I know, though, that the world is bigger than my yard. Over the years I’ve helped plant trees on a city street, organized landscape days for a local elementary school, planted wildflowers around the edge of a townhouse complex. I’m currently trying to help organize a group of stewards for a neglected wetland near our home.

But resurrection ripples outward, from local community, to nation, to world. We’ve given to organizations like Heifer Project, World Vision, and Mennonite Central Committee for tree-planting, bee hives, and sustainable flocks of ducks and chickens. And we support Arocha, an international group of  “Christians in Conservation” begun in Portugal in 1983. Our son spent a summer interning with Arocha Vancouver, living in a tree house with an owl as his nearest neighbor. Now in DC, he's helping launch an Arocha chapter "to conserve Christian conservationists."

Harder, for me, than active practical engagement or support of environmental groups is the call to advocate for the captive, groaning creation. Paul wrote:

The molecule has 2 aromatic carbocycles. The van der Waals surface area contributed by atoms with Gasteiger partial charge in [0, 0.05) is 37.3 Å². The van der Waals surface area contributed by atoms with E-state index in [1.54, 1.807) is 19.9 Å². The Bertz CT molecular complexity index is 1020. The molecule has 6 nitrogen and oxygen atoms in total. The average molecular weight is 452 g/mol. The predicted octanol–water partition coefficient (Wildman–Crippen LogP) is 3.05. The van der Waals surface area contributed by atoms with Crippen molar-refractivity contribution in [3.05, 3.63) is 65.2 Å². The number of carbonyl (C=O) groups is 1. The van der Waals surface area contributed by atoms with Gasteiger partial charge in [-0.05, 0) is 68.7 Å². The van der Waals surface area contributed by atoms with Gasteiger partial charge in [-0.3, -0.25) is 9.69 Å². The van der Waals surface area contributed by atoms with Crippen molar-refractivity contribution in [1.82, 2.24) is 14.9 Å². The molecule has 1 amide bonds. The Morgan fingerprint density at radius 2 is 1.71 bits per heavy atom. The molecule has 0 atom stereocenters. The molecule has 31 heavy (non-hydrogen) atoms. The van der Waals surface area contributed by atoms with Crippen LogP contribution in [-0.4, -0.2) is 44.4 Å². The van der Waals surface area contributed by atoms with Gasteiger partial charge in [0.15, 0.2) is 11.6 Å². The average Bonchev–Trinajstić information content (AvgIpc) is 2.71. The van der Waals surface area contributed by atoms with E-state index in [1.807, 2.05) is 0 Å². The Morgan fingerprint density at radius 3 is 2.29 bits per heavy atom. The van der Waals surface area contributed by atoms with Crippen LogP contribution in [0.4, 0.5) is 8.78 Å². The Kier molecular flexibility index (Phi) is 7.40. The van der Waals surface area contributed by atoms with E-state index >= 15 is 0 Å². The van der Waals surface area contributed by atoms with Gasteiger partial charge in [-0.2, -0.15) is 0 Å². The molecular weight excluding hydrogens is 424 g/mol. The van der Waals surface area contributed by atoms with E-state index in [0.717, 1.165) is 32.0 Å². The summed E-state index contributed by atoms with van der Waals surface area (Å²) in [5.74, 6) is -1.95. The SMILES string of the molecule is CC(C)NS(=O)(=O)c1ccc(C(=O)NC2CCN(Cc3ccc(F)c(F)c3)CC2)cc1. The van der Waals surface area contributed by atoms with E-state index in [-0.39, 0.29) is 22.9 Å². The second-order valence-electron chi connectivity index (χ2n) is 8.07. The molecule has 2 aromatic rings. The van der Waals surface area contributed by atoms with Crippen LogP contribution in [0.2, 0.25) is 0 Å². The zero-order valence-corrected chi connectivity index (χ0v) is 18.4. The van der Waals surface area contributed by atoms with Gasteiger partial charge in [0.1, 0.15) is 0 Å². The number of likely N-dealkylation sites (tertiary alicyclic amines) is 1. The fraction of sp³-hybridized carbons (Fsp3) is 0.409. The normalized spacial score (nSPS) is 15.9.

For the creation waits in eager expectation for the children of God to be revealed. For the creation was subjected to frustration, not by its own choice, but by the will of the one who subjected it, in hope that the creation itself will be liberated from its bondage to decay and brought into the freedom and glory of the children of God. (Romans 8)
As a child of God, what role do I have in seeing the world freed from its bondage to decay, not just in the future, but now? Is it enough to sign a petition against fracking, or do I need to do more? Is it enough to buy organic, local food, or do I need to speak out on behalf of sustainable farming?

For each of us the answer will be different. But for each of us, the call is the same: creation waits to see the children of God revealed, as sustainers and protectors of the earth God has entrusted us, as agents of shalom, as resurrection people speaking deliverance and life in places of death and bondage around this wounded, waiting world.

The Deliverance of Creation, Yelena Chersakova, Russia, 1997
This is the third in a series about the resurrection:
Risen Indeed: The Hermaneutic Community
The Great Reserval: A Resurrection People
As always, your thoughts and comments are welcome. Click on the   __ comments link below to post.